We love a layered and eclectic look and a head chairs are a great way to bring more pattern and personality into your space. This is an opportunity to add in a bold fabric, an unusual shape, and a heavier style to ground your dining table. Typically, we suggest choosing a head chair that feels heavier than your side chair, and this is for two reasons.
- At the end of the table, you’ll typically have more room than the 24 inches you allow for side chairs. Most tables are between 30 and 40 inches wide, so your head chair can be a bit wider than a side chair since you’ll only be using one chair in that 30-40 inches.
- A head chair punctuates the beginning and end of the table. Think of a head chair like a capital letter and a punctuation at the end of the sentence. They indicate the start and finish and visually look good. Dining rooms are often long and narrow, so head chairs that feel heavier punctuate the ends of the room.
For casual dining spaces or rooms where you’re tight on space, a banquette can solve lots of problems. Since they’re often pushed up against a wall, you can squeeze your table into a narrower room or take advantage of a corner. They also make it easier to squeeze more people around the table since you’ll typically sit closer together in a banquette than you would in a chair.
Not to mention, they’re super comfortable! Thick cushions, storage benches, and fully upholstered banquettes can pack a lot of function into a small space.
6. Dining Room Personality
We use our dining rooms the most in the evenings and on special occasions, and for this reason, they’re the perfect room for packing in the personality. Since it’s not a room you’ll use every day, you can play with color and pattern a bit more. Chairs are the perfect way to layer in unusual patterns, shapes, and colors.
Eddie Ross used a bold pink leopard print in his dining room. The pattern excites the space, draws you in, and ties all of the other elements together. In the dining room on the right, we used coordinating chairs and drapery to take one pattern (our Mira Blue print) over the top.
7. Mix and Matching Furniture in an Open Floor Plan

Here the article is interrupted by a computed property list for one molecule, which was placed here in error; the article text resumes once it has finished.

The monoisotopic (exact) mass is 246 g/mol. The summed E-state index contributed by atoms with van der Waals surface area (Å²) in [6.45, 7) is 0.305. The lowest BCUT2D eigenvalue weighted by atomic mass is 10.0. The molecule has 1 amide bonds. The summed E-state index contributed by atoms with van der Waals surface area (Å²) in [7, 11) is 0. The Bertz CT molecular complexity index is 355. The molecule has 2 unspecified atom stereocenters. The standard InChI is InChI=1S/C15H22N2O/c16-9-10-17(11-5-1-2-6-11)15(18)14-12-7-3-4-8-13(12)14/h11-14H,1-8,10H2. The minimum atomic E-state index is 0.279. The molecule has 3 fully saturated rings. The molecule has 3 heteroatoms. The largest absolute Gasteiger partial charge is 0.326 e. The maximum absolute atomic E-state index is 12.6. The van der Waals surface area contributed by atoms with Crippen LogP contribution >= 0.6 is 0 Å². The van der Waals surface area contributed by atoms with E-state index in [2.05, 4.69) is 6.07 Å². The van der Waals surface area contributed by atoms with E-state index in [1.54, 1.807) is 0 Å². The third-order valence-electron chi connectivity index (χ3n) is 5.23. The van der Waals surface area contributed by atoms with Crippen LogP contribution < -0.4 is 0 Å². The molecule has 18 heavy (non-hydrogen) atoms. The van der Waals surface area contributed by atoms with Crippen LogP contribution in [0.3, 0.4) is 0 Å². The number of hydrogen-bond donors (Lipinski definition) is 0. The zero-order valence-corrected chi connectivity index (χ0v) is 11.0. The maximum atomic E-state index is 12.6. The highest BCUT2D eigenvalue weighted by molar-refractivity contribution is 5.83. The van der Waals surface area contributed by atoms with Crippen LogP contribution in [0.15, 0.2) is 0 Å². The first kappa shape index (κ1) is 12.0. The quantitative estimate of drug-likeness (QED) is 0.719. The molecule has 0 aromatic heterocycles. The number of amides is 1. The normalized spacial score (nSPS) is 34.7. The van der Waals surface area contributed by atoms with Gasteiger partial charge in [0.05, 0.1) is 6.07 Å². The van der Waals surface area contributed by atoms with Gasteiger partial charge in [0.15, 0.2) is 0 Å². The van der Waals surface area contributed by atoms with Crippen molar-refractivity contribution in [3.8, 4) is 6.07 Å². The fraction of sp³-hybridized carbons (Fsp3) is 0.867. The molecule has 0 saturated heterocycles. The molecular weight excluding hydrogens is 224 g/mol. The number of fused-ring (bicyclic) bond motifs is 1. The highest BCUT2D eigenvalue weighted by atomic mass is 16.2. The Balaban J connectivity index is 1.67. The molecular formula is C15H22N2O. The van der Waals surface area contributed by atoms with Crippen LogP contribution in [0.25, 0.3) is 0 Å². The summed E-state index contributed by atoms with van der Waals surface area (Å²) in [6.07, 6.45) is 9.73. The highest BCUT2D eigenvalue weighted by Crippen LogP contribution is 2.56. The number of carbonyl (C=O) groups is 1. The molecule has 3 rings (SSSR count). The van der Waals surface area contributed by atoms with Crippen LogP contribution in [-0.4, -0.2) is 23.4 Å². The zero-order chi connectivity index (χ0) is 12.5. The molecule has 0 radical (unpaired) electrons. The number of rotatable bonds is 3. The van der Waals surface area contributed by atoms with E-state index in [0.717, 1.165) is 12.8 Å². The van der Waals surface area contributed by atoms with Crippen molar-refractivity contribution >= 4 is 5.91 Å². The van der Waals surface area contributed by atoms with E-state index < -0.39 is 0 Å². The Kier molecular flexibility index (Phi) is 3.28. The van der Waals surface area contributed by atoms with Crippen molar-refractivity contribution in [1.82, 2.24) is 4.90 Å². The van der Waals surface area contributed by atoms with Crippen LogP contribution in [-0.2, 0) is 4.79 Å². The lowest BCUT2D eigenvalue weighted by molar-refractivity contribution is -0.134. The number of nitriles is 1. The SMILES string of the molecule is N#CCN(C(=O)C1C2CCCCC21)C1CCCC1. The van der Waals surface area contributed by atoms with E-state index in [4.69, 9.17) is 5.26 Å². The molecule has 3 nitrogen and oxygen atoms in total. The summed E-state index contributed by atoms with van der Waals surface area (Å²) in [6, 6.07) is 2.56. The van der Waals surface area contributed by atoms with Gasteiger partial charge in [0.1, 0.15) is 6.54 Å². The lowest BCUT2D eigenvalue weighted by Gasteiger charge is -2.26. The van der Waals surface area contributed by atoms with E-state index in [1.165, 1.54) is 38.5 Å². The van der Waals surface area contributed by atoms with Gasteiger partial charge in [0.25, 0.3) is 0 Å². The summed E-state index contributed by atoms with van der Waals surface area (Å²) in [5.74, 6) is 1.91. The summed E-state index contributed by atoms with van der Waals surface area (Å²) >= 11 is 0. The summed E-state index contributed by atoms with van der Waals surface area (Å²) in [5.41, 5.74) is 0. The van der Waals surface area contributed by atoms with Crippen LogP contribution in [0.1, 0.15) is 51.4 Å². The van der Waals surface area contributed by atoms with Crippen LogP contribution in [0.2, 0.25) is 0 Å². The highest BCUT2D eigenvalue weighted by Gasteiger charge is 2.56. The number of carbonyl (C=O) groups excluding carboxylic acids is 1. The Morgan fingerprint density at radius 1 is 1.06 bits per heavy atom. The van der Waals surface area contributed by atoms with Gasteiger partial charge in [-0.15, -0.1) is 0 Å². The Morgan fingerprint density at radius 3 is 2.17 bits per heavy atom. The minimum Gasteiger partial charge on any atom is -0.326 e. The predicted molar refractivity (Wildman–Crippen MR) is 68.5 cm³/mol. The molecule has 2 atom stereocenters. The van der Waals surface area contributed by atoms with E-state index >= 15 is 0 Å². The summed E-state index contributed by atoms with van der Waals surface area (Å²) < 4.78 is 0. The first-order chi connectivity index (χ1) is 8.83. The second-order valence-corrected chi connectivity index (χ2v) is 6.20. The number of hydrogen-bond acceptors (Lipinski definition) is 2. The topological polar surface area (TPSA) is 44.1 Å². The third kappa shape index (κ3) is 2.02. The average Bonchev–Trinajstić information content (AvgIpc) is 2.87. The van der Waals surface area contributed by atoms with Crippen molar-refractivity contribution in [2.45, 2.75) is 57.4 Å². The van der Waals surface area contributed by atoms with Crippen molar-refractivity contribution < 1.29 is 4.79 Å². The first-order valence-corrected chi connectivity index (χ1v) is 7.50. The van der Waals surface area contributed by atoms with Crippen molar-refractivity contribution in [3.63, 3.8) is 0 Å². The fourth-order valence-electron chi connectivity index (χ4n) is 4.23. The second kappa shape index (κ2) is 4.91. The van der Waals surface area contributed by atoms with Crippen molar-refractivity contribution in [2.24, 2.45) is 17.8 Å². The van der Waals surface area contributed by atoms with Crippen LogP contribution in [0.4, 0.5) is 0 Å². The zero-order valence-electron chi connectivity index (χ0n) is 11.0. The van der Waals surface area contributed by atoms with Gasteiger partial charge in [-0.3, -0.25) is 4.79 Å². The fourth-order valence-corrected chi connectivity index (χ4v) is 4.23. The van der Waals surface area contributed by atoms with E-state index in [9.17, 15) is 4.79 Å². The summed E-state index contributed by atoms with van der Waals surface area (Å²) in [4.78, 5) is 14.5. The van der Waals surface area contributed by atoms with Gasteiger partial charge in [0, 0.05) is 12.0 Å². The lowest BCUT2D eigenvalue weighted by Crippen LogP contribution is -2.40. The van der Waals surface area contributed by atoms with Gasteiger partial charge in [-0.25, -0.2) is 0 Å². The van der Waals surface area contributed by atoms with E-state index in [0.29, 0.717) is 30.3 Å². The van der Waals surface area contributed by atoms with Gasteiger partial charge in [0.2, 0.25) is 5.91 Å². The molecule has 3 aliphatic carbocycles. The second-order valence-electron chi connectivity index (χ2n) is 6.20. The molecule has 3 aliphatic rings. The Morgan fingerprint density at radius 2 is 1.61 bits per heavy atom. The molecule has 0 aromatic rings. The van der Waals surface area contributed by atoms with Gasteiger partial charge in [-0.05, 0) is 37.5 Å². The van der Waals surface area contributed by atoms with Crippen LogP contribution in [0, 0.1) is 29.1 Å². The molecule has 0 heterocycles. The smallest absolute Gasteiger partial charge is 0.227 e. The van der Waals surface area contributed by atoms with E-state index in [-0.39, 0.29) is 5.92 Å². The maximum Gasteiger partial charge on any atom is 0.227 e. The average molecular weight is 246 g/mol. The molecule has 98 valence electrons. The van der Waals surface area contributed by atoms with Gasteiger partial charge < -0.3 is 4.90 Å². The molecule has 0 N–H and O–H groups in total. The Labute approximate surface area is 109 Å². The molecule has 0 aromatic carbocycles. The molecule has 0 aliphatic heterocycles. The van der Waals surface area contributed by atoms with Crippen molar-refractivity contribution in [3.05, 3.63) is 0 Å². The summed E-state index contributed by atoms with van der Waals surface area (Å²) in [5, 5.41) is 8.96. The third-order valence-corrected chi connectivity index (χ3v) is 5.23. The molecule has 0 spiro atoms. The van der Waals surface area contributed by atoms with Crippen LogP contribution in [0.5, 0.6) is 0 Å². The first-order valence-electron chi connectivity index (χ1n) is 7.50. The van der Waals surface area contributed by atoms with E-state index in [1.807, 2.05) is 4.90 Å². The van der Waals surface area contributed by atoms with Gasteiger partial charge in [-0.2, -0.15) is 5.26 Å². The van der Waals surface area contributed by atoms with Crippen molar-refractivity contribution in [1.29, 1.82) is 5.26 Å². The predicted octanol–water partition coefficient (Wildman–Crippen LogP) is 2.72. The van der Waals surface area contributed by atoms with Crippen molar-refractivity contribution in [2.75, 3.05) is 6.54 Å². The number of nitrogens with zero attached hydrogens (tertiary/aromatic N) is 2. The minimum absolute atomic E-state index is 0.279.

Open floor plans can be tricky because every piece of furniture needs to relate to one another since you’re seeing everything at once. Should bar stools match dining chairs? No, not necessarily.
Rule of Thumb: Have at least one coordinating element.
That coordinating element could be a finish, a chair style, a fabric, or a shape. Repeat that one element on both barstools and dining chairs to unify the two spaces but keep them distinct.
Above, we chose two open floor plan kitchens and the stools and chairs match almost exactly. It’s a pulled together look that always works, but there’s no right or wrong answer.
8. Extra Dining Seating
It’s normal to think of big holidays when we’re furnishing our dining rooms, but we take a different approach. Furnish your dining room for the everyday, then worry about seating 12 when Thanksgiving rolls around. That means that if you have a family of four, make your dining space comfortable for four people so you’ll use it every day. Table leaves, folding ballroom chairs, and side chairs are great tools for accommodating larger gatherings and can be tucked away for everyday life.
One of our go-to layouts in a dining room is to flank a console on one wall with side chairs, although you could also put those side chairs in an adjacent living room. Use extra dining chairs scattered throughout the house so you can have them when you need to host, but they don’t overwhelm the space everyday.